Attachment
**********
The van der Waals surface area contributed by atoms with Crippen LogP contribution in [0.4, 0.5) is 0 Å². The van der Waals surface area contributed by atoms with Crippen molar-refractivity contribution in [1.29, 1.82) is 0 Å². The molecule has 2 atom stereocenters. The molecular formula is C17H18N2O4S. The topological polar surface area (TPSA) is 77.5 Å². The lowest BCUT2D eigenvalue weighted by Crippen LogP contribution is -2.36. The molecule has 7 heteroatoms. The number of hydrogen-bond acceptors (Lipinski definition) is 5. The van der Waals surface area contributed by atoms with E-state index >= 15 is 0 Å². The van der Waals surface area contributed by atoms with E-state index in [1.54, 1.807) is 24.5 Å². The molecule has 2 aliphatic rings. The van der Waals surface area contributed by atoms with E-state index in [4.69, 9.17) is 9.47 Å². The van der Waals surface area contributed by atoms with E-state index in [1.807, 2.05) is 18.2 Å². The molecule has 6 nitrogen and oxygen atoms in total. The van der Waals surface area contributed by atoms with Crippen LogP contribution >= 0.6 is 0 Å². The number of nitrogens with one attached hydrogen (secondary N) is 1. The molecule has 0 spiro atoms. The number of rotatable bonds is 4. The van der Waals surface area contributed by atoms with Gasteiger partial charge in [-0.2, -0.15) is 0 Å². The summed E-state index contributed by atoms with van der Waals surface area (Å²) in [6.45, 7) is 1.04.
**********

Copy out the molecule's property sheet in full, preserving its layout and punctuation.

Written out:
The van der Waals surface area contributed by atoms with Crippen LogP contribution in [0.4, 0.5) is 0 Å². The van der Waals surface area contributed by atoms with Crippen molar-refractivity contribution in [1.29, 1.82) is 0 Å². The molecule has 2 atom stereocenters. The molecular formula is C17H18N2O4S. The topological polar surface area (TPSA) is 77.5 Å². The lowest BCUT2D eigenvalue weighted by Crippen LogP contribution is -2.36. The molecule has 7 heteroatoms. The number of hydrogen-bond acceptors (Lipinski definition) is 5. The van der Waals surface area contributed by atoms with E-state index >= 15 is 0 Å². The van der Waals surface area contributed by atoms with E-state index in [1.54, 1.807) is 24.5 Å². The molecule has 2 aliphatic rings. The van der Waals surface area contributed by atoms with E-state index in [4.69, 9.17) is 9.47 Å². The van der Waals surface area contributed by atoms with E-state index in [1.807, 2.05) is 18.2 Å². The molecule has 6 nitrogen and oxygen atoms in total. The van der Waals surface area contributed by atoms with Crippen LogP contribution >= 0.6 is 0 Å². The number of nitrogens with one attached hydrogen (secondary N) is 1. The molecule has 0 spiro atoms. The number of rotatable bonds is 4. The van der Waals surface area contributed by atoms with Gasteiger partial charge in [-0.2, -0.15) is 0 Å². The summed E-state index contributed by atoms with van der Waals surface area (Å²) in [6.45, 7) is 1.04.